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Indonesia, US presidents to hold bilateral talks in Bali
Publication Date : 01-10-2013
President Susilo Bambang Yudhoyono is scheduled to hold a bilateral meeting with US President Barack Obama on the sidelines of the upcoming Asia-Pacific Economic Cooperation (Apec) Summit in Nusa Dua, Bali, with security in regions such as the South China Sea and the Middle East expected to be the focus of the talks.
As of Monday, no cancellation had been made for the attendance of the leaders of the 21 member economies, including Obama, according to a senior Foreign Ministry official, despite a political face-off in the US over its government’s proposal to raise the country’s debt ceiling.
Sources at the State Palace and the Foreign Ministry said the Yudhoyono-Obama meeting had been on the table but yet to be put into the official agenda, pending finalisation of a suitable time and location for the meeting.
Presidential spokesman for foreign affairs Teuku Faizasyah, acknowledged that the government had been arranging bilateral talks between Yudhoyono and several heads of government on the sidelines of the Summit but refused to go into detail.
“I cannot disclose with whom the President will have the bilateral meetings as the schedules are not final yet. The only fixed bilateral meeting as of today is with the President of Mexico [Enrique Peña Nieto] which is scheduled to be held on Oct. 6,” he told The Jakarta Post.
The Apec meeting will be held from Oct. 1 to Oct. 8, but most of the leaders will arrive on Oct. 6 to join Apec CEO Summit and Apec Economic leaders’ Meeting.
Faizasyah said that more than half of the 21 Apec Leaders had proposed bilateral meetings with Yudhoyono but only five slots were available.
“Because the available time is limited, we assess the proposals based on the ‘first come first serve’ principle and the importance of the issues proposed to be discussed,” he said.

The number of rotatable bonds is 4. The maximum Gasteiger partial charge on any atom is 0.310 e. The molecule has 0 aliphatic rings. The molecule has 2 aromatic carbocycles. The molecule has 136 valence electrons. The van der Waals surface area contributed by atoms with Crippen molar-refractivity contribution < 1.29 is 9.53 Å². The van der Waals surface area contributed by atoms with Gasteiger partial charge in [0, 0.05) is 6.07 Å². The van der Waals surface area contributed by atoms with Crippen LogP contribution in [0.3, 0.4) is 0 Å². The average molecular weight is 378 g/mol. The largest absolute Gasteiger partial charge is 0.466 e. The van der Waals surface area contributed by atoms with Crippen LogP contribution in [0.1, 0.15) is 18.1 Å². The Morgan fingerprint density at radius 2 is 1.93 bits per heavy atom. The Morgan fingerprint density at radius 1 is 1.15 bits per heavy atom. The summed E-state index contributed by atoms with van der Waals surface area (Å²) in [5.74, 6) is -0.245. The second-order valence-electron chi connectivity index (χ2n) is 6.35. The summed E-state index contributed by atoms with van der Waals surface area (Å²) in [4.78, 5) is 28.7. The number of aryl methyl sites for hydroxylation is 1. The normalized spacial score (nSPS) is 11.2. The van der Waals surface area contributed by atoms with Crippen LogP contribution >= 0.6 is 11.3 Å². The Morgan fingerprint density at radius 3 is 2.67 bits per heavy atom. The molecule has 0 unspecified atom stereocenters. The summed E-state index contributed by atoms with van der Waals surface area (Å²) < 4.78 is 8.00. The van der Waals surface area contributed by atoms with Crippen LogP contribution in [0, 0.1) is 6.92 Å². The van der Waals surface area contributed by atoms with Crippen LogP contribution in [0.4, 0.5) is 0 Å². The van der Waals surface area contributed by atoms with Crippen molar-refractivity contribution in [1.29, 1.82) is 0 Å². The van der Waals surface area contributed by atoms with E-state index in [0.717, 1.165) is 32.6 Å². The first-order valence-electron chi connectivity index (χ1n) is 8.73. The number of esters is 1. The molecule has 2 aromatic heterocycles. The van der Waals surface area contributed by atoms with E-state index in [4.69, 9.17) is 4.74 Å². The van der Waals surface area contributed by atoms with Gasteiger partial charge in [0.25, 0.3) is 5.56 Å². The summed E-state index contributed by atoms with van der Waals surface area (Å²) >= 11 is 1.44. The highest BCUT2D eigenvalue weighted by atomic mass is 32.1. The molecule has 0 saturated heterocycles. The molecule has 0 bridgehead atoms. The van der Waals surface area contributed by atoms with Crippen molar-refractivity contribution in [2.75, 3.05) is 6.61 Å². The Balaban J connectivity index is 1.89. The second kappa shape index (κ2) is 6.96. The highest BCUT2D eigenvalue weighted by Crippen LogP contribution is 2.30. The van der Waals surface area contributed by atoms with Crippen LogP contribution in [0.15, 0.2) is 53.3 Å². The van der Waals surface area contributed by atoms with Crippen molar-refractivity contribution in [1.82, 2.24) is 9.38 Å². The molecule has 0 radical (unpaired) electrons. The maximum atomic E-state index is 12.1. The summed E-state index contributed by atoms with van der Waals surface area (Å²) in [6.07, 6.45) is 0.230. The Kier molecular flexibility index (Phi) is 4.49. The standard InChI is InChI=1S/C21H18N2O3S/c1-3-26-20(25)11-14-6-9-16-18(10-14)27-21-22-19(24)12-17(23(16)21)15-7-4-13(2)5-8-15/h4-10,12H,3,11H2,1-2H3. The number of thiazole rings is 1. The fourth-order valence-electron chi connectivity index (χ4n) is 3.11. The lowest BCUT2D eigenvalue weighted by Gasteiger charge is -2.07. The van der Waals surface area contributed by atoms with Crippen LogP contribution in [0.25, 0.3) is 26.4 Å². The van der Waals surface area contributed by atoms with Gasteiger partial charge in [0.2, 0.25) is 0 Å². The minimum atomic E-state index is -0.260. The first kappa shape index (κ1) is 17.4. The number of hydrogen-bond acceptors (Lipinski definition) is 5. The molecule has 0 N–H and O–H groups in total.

Yudhoyono would have bilateral meetings with Russian President Vladimir Putin, South Korean President Park Geun-hye, Japanese Prime Minister Shinzo Abe and Peruvian President Ollanta Humala, another official with the State Palace said.
Trilateral meetings between Yudhoyono, Thai Prime Minister Yingluck Shinawatra and Vietnamese President Truong Tan Sang had also been planned, the official said.
New Zealand Prime Minister John Key had also filed a request to have a bilateral meeting with Yudhoyono but, as of Monday, there had been no response from the Indonesian government.
Obama’s meeting with Yudhoyono would likely be part of US’ policy of rebalancing relationship priorities in the world aimed at strengthening Washington’s pivot in the Asia-Pacific region.
US Defense Secretary Chuck Hagel, during his visit to Jakarta last month confirmed sales of eight Boeing AH-64E Apache attack helicopters and Longbow radars worth US$500 million to the Indonesian Military (TNI).
The deal has marked a turn around in the two countries’ defense cooperation as it served as the largest military sale from the US since Washington lifted its embargo on selling lethal arms to Indonesia in 2005.
Washington was said to be determined to help build the capability of the TNI as part of its bid to enhance security ties with its Asia Pacific friends and reshape its role in the region amid Beijing’s growing military clout and territorial assertiveness.
As for Yudhoyono, talks about strengthening Jakarta-Washington cooperation would also be among the important issues to be discussed during the meeting.
But, it was also expected that the leaders of the superpower and Southeast Asia’s biggest economy would likely raise issues in the region, such as the crisis in Syria and South China Sea.
Yudhoyono has called on nations to promote dialogue and peaceful approaches to settle the conflict in Syria, particularly after the chemical attack that allegedly killed hundreds of people.
The University of Indonesia’s international law expert, Hikmahanto Juwana, said Yudhoyono must raise the Syria issue with Obama to ensure that Washington would only endorse solutions under the UN framework.